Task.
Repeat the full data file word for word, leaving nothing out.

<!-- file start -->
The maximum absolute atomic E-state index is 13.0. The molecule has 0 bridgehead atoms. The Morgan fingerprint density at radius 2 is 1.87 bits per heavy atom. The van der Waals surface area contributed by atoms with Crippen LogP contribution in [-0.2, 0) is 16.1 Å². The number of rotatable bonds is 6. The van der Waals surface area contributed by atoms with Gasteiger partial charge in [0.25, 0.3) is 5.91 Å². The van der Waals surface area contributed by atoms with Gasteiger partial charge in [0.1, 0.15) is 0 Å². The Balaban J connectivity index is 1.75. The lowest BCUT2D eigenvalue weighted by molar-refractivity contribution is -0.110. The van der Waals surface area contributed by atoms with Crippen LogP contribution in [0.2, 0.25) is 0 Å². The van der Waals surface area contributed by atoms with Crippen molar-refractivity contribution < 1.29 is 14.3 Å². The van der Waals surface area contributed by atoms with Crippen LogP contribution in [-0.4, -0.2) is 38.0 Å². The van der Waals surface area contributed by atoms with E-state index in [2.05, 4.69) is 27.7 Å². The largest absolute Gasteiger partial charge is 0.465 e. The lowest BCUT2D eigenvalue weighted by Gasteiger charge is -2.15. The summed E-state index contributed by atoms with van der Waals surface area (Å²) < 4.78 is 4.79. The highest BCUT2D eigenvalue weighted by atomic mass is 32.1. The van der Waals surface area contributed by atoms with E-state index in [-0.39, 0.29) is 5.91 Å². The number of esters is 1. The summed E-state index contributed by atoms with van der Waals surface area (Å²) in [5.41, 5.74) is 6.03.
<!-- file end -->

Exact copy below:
The maximum absolute atomic E-state index is 13.0. The molecule has 0 bridgehead atoms. The Morgan fingerprint density at radius 2 is 1.87 bits per heavy atom. The van der Waals surface area contributed by atoms with Crippen LogP contribution in [-0.2, 0) is 16.1 Å². The number of rotatable bonds is 6. The van der Waals surface area contributed by atoms with Gasteiger partial charge in [0.25, 0.3) is 5.91 Å². The van der Waals surface area contributed by atoms with Gasteiger partial charge in [0.1, 0.15) is 0 Å². The Balaban J connectivity index is 1.75. The lowest BCUT2D eigenvalue weighted by molar-refractivity contribution is -0.110. The van der Waals surface area contributed by atoms with Crippen LogP contribution in [0.2, 0.25) is 0 Å². The van der Waals surface area contributed by atoms with Crippen molar-refractivity contribution < 1.29 is 14.3 Å². The van der Waals surface area contributed by atoms with Crippen LogP contribution in [-0.4, -0.2) is 38.0 Å². The van der Waals surface area contributed by atoms with E-state index in [2.05, 4.69) is 27.7 Å². The largest absolute Gasteiger partial charge is 0.465 e. The lowest BCUT2D eigenvalue weighted by Gasteiger charge is -2.15. The summed E-state index contributed by atoms with van der Waals surface area (Å²) < 4.78 is 4.79. The highest BCUT2D eigenvalue weighted by atomic mass is 32.1. The van der Waals surface area contributed by atoms with E-state index in [-0.39, 0.29) is 5.91 Å². The number of esters is 1. The summed E-state index contributed by atoms with van der Waals surface area (Å²) in [5.41, 5.74) is 6.03.